Last semester I took an Academic Libraries class that required me to interview an academic librarian. I reached out to Courtney Young to help me complete this assignment. Ms. Young is Head Librarian & Associate Professor of Women’s Studies at Penn State Greater Allegheny and serves on the ALA Executive Board.
The goal of the project was to get a real world perspective on some of the special academic library issues we had discussed throughout the semester. While I drafted interview questions to address this objective–I couldn’t help but see the interview as an opportunity. I was pretty confident that my interviewee had a hand in hiring at her library. Getting an interview can be tough, getting feedback from a hiring manager can be even more difficult. Knowing the struggle that many of my peers are facing in the job market, I thought it would be a good idea to ask her what she looks for in a job candidate. Courtney Young had some brilliant and unexpected advice that I hope you can put to use as you look towards the future and begin your job search. « Read the rest of this entry »
28/11/2011 § 6 Comments
For those of us preparing to graduate in the next several months, it’s time. Time to get ready to job search. Or, as I’m known to do, it’s time to prepare to get ready to job search because, hey, you can’t be overly prepared, right? This piece isn’t about applying for jobs themselves–for that, turn to Heidi’s post from earlier this year– but the few weeks or months of preparation before you start: the “holy crap where do I even begin to look or know what I’m looking for?” stage, if you will.
I am by no means a job-seeking expert, but I do have a running joke with my family that I collect part-time jobs, so I’ve been friendly with my resume and cover letters for a while. Spending time tweaking and polishing your official application materials is important but I’ve found that the job search preparation process is just as important. What am I talking about? Here’s a few tips to make your search a little more organized.
1) Face the facts
For the last semester, I’ve subscribed to just abaout every relevant job-seeking listserv out there. Among my favorites are I Need a Library Job because you can sort by state, Lib Gig Jobs because I don’t have to sort through dozens of non-relevent job openings, ALA Job List because even though they have a lot of intermediate and upper-level jobs I get a sense of where my career could be headed, and ILI-L, ALA’s Information Literacy and Instruction listserv because that’s the type of job I’m looking for.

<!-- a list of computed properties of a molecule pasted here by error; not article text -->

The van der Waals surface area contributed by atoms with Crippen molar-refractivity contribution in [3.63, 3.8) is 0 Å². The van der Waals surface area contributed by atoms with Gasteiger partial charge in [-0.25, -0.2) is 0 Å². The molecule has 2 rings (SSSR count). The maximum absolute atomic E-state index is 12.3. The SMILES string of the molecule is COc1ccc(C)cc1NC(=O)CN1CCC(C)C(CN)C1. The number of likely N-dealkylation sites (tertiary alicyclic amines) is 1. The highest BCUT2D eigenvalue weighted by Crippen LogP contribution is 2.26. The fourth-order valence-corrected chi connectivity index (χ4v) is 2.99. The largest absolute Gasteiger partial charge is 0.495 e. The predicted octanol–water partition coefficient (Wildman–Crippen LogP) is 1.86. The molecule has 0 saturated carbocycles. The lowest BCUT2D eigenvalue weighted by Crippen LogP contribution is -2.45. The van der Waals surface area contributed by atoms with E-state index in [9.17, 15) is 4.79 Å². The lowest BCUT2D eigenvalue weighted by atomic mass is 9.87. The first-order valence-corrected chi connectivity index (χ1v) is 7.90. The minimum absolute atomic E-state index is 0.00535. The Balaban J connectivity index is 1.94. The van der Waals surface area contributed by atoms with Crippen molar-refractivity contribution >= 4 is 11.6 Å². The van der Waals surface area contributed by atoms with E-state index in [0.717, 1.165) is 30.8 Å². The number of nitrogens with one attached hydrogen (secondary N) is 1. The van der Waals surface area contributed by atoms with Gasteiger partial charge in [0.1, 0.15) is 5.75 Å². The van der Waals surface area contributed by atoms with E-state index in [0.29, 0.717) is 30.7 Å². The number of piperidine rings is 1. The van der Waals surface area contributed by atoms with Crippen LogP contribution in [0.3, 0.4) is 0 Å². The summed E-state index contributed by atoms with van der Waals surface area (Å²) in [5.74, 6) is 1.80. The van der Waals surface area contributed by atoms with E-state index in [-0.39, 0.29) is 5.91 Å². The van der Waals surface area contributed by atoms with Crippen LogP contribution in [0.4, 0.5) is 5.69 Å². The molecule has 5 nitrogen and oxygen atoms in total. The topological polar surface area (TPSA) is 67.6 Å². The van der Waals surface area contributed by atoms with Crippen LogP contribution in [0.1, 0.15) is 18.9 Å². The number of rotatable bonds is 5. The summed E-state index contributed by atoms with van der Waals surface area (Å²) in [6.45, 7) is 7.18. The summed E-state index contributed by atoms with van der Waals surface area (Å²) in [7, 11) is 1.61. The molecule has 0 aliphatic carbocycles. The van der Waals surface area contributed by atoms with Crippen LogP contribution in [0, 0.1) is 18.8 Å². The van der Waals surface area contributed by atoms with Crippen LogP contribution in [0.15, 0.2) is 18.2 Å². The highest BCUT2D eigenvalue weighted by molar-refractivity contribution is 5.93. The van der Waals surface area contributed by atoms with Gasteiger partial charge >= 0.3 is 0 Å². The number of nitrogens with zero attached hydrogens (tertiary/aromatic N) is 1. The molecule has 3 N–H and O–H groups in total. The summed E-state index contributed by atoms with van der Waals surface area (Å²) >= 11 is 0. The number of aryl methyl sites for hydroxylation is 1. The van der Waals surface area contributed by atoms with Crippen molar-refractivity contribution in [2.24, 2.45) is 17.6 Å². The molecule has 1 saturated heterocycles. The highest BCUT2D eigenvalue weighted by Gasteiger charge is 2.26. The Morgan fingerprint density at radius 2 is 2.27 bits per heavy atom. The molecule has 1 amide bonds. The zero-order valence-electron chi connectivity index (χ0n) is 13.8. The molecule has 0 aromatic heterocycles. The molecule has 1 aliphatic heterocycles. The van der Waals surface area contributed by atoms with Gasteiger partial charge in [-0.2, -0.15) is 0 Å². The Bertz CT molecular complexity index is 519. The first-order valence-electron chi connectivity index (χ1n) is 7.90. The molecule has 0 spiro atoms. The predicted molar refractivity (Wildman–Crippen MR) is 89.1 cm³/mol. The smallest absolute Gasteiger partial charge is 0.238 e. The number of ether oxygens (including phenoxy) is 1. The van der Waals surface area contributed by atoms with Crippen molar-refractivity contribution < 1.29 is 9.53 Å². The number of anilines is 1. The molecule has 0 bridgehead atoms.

The benefit of subscribing to listservs is 2-fold: first, you can get a sense of what’s out there now. Do you really want to move back home to Ohio but in 4 days you only ever see 1 job opening? You might want to consider another location, at least temporarily. Do you have your heart set on cataloging in a special library? In a few days, you’ll see how many positions are out there. It’s a good reality check. And don’t forget: ain’t nothing wrong with part-time (for now)! Second, you can see where your skill sets are useful and what needs to be improved on. For me, after reading dozens and dozens of job descriptions, I have a pretty clear understanding where my shortcomings are and because I still have several months until I graduate, I can start working on them now.
Be warned: subscribe to the digest version if you can! Because the last thing I want to do is get distracted by potential jobs during finals, I have a list-serv folder in Gmail, subdivided into the specific list-serv, and I have all the emails directly routed to the folder. That way I can look at them when I’m ready. Check out Lauren’s post on special libraries and Annie’s post about art libraries for resources.
2) Get the word out
If you’re going to ask people to be your professional references, which, by the way, you should always ask, give them plenty of notice. Some people want to be notified of every job you’re applying to so they can be prepared to be specific, others just want a sense of the types of positions you’re looking for, and others still might want to write you a stock letter of recommendation. The point is, now’s the time to figure out who will be your references for what kinds of positions and to give those people a heads up. Many academic positions want letters from your references and the more time you can give them to write it, the better the letter will be and the more your reference will like you (no one wants a 1 week deadline). It’ll also open the conversation for your professional mentors to talk to you about their job search, what skill sets they see in you, and any tips they might have.